Business schools have to equally appreciate that access and delivery methods – blended, synchronous, asynchronous, full-time, part-time, virtual or physical are all methods of delivery of knowledge and education. Learning is independent of these methods. Learning has always been blended and facilitated or mediated by multiple actors including peers. Business schools can only design and control the delivery systems but learning is a personal and internal process for an individual learner. Yet, business schools have to bear the responsibility of learning over which they have little control besides being enablers and facilitators. The need for business schools to adapt their approaches, as well as their requisite business and revenue models, to evolving learners’ convenience is imperative.

Near commoditization of the management education industry makes it difficult for all but the most sophisticated consumer to discern the difference between many of the programs offered and the new platforms for delivery. Undifferentiated products and undifferentiated marketing is recipe for failure. The opportunity lies in designing differentiated products for different learners segmented on the basis of differences in their prior learning. Allowing customer-self-selection would provide the benefit of customer preference rather than institutional prescription.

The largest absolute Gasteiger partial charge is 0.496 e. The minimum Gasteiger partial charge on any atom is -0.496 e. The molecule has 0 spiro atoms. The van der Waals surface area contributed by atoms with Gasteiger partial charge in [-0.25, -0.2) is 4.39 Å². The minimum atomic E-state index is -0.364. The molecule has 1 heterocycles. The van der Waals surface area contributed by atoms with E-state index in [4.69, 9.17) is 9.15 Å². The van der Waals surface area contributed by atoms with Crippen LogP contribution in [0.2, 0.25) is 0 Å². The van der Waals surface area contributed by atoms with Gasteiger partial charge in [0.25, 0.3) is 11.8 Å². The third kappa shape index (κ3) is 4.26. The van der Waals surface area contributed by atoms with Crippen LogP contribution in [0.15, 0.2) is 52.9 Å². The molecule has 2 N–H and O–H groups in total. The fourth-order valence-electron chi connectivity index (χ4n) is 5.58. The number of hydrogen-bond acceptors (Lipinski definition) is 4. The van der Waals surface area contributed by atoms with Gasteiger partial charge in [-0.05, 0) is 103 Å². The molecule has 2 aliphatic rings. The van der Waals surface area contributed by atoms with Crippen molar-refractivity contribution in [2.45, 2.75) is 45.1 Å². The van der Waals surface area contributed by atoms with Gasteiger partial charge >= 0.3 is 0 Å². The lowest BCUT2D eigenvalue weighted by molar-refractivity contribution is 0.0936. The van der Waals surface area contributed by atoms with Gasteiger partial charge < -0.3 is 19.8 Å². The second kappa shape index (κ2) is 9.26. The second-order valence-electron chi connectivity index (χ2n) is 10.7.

Business schools have to define the input-process-output of their enterprise and these three are the themes for defining the management education sector.

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First Published 29 June 2021